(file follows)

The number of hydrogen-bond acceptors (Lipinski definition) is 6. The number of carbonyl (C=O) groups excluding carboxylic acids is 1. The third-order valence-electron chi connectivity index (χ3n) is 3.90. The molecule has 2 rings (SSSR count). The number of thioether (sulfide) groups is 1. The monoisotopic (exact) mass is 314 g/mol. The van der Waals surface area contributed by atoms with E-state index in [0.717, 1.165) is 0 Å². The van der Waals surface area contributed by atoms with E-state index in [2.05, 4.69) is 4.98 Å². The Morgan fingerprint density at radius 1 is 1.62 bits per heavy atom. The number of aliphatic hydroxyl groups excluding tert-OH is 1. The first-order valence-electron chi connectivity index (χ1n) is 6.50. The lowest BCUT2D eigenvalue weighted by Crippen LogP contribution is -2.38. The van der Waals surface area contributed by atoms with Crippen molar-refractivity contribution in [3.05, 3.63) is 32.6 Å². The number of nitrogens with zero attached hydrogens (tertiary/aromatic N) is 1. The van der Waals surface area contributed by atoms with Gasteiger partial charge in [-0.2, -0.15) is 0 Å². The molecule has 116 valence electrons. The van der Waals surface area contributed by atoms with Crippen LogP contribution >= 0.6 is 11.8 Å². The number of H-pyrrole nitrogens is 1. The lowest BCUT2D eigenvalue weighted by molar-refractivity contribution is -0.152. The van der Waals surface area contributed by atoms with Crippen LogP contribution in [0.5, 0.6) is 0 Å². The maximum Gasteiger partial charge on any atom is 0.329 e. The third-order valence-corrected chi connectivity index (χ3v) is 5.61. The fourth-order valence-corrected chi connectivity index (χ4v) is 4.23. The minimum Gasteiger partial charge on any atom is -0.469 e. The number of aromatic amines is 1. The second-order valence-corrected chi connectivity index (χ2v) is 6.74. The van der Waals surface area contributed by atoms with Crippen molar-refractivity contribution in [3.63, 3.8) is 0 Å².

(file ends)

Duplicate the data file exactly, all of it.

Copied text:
The number of hydrogen-bond acceptors (Lipinski definition) is 6. The number of carbonyl (C=O) groups excluding carboxylic acids is 1. The third-order valence-electron chi connectivity index (χ3n) is 3.90. The molecule has 2 rings (SSSR count). The number of thioether (sulfide) groups is 1. The monoisotopic (exact) mass is 314 g/mol. The van der Waals surface area contributed by atoms with E-state index in [0.717, 1.165) is 0 Å². The van der Waals surface area contributed by atoms with E-state index in [2.05, 4.69) is 4.98 Å². The Morgan fingerprint density at radius 1 is 1.62 bits per heavy atom. The number of aliphatic hydroxyl groups excluding tert-OH is 1. The first-order valence-electron chi connectivity index (χ1n) is 6.50. The lowest BCUT2D eigenvalue weighted by Crippen LogP contribution is -2.38. The van der Waals surface area contributed by atoms with Crippen molar-refractivity contribution in [3.05, 3.63) is 32.6 Å². The number of nitrogens with zero attached hydrogens (tertiary/aromatic N) is 1. The van der Waals surface area contributed by atoms with Gasteiger partial charge in [-0.2, -0.15) is 0 Å². The molecule has 116 valence electrons. The van der Waals surface area contributed by atoms with Crippen LogP contribution >= 0.6 is 11.8 Å². The number of H-pyrrole nitrogens is 1. The lowest BCUT2D eigenvalue weighted by molar-refractivity contribution is -0.152. The van der Waals surface area contributed by atoms with Crippen LogP contribution in [0.5, 0.6) is 0 Å². The maximum Gasteiger partial charge on any atom is 0.329 e. The third-order valence-corrected chi connectivity index (χ3v) is 5.61. The fourth-order valence-corrected chi connectivity index (χ4v) is 4.23. The minimum Gasteiger partial charge on any atom is -0.469 e. The number of aromatic amines is 1. The second-order valence-corrected chi connectivity index (χ2v) is 6.74. The van der Waals surface area contributed by atoms with Crippen molar-refractivity contribution in [3.63, 3.8) is 0 Å².